Boy Mayor gives back once more

I recently put up a post about how much I enjoy writing for magazines--there's a better chance of acceptance, and the process can move a lot faster.  Of course, once you've published the article, it's gone forever.  Right?

Actually, with the right magazine, your work can keep showing up.  Children's magazines often resell articles to educational companies to be used as test passages.  Some magazines, having initially bought all rights to the article, keep the money.  Some magazines, like Highlights, forward payment to the author.  So, apparently, does Boy's Quest.

I first published "The Boy Mayor of Texas" in Boy's Quest in 2005.  (Funny story: since the photo I'd found for the magazine was too expensive, they called me right before publication to warn they'd have to pull the story if I didn't find them the right photo fast.  You ever try finding a free photo of the 12-year-old unofficial mayor of an unofficial Texan town, who has since passed away, and whose parents have moved?  When you have an 11-day-old baby?  Luckily, thanks to a friendly clerk with a phone book at a nearby city hall, I managed to reach the father who kindly forwarded a photo, and have since learned to have my photos on hand when I submit.)  My story was probably read by a few thousand kids, and I thought no more of it.  But since then, the article has been resold four times for test passage use, and the initial payment, which at 5 cents a word seemed laughably low, has quintipled.  I just got another check.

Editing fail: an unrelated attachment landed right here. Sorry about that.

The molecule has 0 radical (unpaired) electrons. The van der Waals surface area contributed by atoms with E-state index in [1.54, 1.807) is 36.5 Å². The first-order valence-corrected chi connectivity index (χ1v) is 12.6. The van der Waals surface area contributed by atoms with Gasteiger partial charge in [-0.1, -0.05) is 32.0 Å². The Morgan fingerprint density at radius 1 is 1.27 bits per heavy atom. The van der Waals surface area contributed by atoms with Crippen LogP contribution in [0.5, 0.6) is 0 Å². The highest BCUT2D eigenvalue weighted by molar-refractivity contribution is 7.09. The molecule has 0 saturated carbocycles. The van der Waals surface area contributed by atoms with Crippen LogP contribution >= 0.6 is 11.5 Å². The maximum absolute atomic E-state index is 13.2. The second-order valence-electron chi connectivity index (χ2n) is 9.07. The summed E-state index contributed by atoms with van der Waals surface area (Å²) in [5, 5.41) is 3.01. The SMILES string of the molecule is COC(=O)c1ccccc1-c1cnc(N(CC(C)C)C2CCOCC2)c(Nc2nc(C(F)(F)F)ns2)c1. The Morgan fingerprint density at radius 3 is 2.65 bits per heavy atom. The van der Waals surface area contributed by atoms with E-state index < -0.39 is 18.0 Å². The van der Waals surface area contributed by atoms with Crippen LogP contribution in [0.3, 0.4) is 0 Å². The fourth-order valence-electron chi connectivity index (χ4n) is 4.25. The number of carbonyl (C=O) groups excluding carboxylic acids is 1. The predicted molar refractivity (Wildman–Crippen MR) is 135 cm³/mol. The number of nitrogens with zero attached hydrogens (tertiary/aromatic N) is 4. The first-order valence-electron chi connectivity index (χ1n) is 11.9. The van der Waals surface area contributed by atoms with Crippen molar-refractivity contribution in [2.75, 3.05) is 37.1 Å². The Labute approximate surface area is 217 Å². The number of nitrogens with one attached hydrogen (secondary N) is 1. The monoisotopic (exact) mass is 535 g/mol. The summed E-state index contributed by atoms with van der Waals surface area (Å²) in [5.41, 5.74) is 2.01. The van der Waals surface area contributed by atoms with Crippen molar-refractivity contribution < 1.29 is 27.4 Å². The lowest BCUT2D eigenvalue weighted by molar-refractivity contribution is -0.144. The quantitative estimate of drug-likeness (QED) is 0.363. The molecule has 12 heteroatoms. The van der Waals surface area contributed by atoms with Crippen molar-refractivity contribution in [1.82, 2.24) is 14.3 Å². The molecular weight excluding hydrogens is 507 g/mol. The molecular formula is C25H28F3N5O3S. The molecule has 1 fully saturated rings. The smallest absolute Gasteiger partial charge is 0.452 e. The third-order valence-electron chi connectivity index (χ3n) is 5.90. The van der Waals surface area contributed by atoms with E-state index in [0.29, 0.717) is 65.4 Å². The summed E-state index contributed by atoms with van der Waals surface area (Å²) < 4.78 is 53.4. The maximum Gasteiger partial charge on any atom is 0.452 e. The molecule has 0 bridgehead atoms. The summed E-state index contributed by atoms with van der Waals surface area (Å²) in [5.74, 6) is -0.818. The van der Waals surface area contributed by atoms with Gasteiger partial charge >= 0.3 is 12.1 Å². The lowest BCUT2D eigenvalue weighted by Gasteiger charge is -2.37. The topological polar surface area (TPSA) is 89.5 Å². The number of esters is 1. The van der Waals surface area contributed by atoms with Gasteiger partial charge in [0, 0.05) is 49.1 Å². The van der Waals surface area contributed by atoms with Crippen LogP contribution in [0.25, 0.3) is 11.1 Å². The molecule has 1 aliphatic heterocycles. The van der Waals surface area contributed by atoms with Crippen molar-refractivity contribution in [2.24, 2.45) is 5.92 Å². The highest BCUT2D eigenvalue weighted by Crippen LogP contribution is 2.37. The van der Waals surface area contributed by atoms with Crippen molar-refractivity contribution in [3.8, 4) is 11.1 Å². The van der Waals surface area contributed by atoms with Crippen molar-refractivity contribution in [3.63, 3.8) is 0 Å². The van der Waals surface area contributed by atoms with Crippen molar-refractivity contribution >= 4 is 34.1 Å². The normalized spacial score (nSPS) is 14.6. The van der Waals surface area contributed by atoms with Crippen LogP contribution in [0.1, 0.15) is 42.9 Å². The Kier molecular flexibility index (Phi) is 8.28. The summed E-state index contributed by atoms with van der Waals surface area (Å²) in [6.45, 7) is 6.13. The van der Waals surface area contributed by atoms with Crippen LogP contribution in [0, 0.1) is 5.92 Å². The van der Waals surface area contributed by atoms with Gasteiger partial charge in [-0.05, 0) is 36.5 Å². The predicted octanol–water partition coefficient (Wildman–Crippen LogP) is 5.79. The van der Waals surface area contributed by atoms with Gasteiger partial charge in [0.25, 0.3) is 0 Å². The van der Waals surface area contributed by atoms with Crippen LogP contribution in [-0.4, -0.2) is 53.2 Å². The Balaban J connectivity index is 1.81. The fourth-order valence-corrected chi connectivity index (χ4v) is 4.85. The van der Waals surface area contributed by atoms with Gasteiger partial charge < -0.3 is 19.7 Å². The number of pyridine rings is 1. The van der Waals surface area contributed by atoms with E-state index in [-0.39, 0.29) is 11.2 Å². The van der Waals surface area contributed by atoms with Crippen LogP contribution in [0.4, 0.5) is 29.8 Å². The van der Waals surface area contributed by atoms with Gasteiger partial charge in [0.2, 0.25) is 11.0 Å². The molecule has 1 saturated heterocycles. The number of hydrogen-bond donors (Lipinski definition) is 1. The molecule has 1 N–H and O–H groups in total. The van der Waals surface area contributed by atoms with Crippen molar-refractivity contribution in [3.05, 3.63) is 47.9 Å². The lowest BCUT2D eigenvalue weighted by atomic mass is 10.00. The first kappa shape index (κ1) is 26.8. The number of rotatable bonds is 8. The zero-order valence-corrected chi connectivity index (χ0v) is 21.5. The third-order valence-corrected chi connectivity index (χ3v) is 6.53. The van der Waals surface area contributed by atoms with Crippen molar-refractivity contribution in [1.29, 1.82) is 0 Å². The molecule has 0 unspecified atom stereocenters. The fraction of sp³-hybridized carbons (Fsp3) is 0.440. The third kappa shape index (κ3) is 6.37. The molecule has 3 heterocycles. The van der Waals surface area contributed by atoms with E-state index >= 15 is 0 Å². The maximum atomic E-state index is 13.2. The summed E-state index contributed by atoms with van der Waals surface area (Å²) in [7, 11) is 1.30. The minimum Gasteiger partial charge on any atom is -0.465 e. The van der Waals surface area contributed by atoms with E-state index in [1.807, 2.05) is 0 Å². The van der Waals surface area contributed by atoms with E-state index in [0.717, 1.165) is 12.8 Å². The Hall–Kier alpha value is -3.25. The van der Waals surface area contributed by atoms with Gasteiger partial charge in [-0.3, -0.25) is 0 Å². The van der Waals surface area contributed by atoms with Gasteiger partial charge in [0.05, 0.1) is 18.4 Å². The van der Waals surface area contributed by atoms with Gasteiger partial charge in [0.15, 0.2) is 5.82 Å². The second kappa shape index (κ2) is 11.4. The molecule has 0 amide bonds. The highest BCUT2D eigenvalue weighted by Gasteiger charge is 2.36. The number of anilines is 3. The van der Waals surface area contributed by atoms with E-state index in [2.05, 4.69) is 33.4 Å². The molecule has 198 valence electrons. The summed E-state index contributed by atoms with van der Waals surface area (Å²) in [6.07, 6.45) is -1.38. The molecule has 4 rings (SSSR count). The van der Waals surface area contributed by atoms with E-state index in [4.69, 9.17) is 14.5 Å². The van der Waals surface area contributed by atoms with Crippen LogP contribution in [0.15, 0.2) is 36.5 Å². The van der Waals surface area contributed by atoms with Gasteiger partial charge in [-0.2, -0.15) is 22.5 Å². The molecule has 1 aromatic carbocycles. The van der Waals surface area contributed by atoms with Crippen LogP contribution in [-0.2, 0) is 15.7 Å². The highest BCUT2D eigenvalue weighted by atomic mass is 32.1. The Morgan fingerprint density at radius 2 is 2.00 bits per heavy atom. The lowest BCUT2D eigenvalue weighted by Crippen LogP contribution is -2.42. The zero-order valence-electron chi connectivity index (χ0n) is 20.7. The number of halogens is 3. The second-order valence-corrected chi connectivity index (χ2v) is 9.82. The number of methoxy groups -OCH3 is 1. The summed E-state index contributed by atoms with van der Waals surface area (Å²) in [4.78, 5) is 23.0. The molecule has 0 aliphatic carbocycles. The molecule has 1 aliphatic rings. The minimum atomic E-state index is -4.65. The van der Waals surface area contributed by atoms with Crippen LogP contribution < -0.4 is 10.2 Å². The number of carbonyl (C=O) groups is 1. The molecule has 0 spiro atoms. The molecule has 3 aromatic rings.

So hooray for magazine writing, and hooray for magazine editors who treat their authors well.  And hooray especially for Brian Zimmerman, the onetime boy mayor of Crabb, Texas, whose story continues to reach children with every test passage sold.  May they all learn, as he did, to reach for their dreams.

On writing for magazines

I know many writers laboring away at the various drafts of their first book who don't want to take time away for short pieces.  More power to them--it probably means they'll finish their projects!  But for me, working for so long on something nobody sees can get really discouraging.  During the five (or however many) years it might take to get a book published, how will I know people love my writing?  Where's the ego boost?

That's why it's always nice to take a break and write something for a magazine.  While the acceptance letters might still be slow to come, at least you have better chances hearing back from an editor who has to publish dozens of pieces a year instead of just five volumes.  And it doesn't always take months to get accepted--I just wrote a piece for the Dollar Stretcher which was accepted in two days.  Mailbox, prepare for paycheck.

Money aside, since writing my way doesn't bring in much, it's good to know that there's an editor out there who thinks you do quality work.  It's even better to know that the idea you're so excited to share is going to reach an audience someday, maybe even someday soon.  Because if I weren't excited about the idea, I would never have bothered to write the article.

For anybody wondering about the new article, I'll give you a sneak preview.  It's how even a timid, self-conscious shopper afraid of bargaining--like me--can sometimes get the price down, just by presenting the right information and waiting for an offer.  To learn more, check the Dollar Stretcher.  Someday.